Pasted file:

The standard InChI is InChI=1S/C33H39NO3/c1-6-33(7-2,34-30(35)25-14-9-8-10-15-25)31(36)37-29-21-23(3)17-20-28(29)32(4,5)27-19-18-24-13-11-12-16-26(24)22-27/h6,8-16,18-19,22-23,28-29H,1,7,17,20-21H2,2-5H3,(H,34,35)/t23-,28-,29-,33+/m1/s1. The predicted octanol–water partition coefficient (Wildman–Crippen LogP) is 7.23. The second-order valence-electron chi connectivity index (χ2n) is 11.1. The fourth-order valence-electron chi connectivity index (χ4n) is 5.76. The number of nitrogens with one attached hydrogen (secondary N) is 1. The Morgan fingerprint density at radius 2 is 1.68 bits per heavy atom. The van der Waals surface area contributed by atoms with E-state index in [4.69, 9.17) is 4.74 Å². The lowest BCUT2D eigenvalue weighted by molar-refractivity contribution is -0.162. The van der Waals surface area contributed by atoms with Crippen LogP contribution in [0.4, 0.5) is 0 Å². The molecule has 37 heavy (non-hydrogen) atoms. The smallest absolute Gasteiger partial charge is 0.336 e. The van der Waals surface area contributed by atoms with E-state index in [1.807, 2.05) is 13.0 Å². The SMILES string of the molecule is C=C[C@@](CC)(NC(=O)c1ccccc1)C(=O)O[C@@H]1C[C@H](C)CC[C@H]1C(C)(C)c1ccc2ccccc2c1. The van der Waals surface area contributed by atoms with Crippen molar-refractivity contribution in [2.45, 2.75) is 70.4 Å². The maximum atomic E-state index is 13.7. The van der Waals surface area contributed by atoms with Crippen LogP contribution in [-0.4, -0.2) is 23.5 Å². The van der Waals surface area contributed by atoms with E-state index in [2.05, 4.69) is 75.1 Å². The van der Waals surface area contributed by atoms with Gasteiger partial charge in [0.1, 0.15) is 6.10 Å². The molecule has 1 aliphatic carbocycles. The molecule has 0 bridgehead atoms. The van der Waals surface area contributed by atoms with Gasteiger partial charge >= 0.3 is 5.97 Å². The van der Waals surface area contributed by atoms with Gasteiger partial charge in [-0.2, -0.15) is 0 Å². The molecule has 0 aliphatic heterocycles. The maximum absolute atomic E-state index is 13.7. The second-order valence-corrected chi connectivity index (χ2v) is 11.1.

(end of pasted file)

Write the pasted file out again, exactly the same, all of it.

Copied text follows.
The standard InChI is InChI=1S/C33H39NO3/c1-6-33(7-2,34-30(35)25-14-9-8-10-15-25)31(36)37-29-21-23(3)17-20-28(29)32(4,5)27-19-18-24-13-11-12-16-26(24)22-27/h6,8-16,18-19,22-23,28-29H,1,7,17,20-21H2,2-5H3,(H,34,35)/t23-,28-,29-,33+/m1/s1. The predicted octanol–water partition coefficient (Wildman–Crippen LogP) is 7.23. The second-order valence-electron chi connectivity index (χ2n) is 11.1. The fourth-order valence-electron chi connectivity index (χ4n) is 5.76. The number of nitrogens with one attached hydrogen (secondary N) is 1. The Morgan fingerprint density at radius 2 is 1.68 bits per heavy atom. The van der Waals surface area contributed by atoms with E-state index in [4.69, 9.17) is 4.74 Å². The lowest BCUT2D eigenvalue weighted by molar-refractivity contribution is -0.162. The van der Waals surface area contributed by atoms with Crippen LogP contribution in [0.4, 0.5) is 0 Å². The molecule has 37 heavy (non-hydrogen) atoms. The smallest absolute Gasteiger partial charge is 0.336 e. The van der Waals surface area contributed by atoms with E-state index in [1.807, 2.05) is 13.0 Å². The SMILES string of the molecule is C=C[C@@](CC)(NC(=O)c1ccccc1)C(=O)O[C@@H]1C[C@H](C)CC[C@H]1C(C)(C)c1ccc2ccccc2c1. The van der Waals surface area contributed by atoms with Crippen molar-refractivity contribution in [2.45, 2.75) is 70.4 Å². The maximum atomic E-state index is 13.7. The van der Waals surface area contributed by atoms with Crippen LogP contribution in [-0.4, -0.2) is 23.5 Å². The van der Waals surface area contributed by atoms with E-state index in [2.05, 4.69) is 75.1 Å². The van der Waals surface area contributed by atoms with Gasteiger partial charge in [0.1, 0.15) is 6.10 Å². The molecule has 1 aliphatic carbocycles. The molecule has 0 bridgehead atoms. The van der Waals surface area contributed by atoms with Gasteiger partial charge >= 0.3 is 5.97 Å². The van der Waals surface area contributed by atoms with Gasteiger partial charge in [-0.2, -0.15) is 0 Å². The molecule has 0 aliphatic heterocycles. The maximum absolute atomic E-state index is 13.7. The second-order valence-corrected chi connectivity index (χ2v) is 11.1.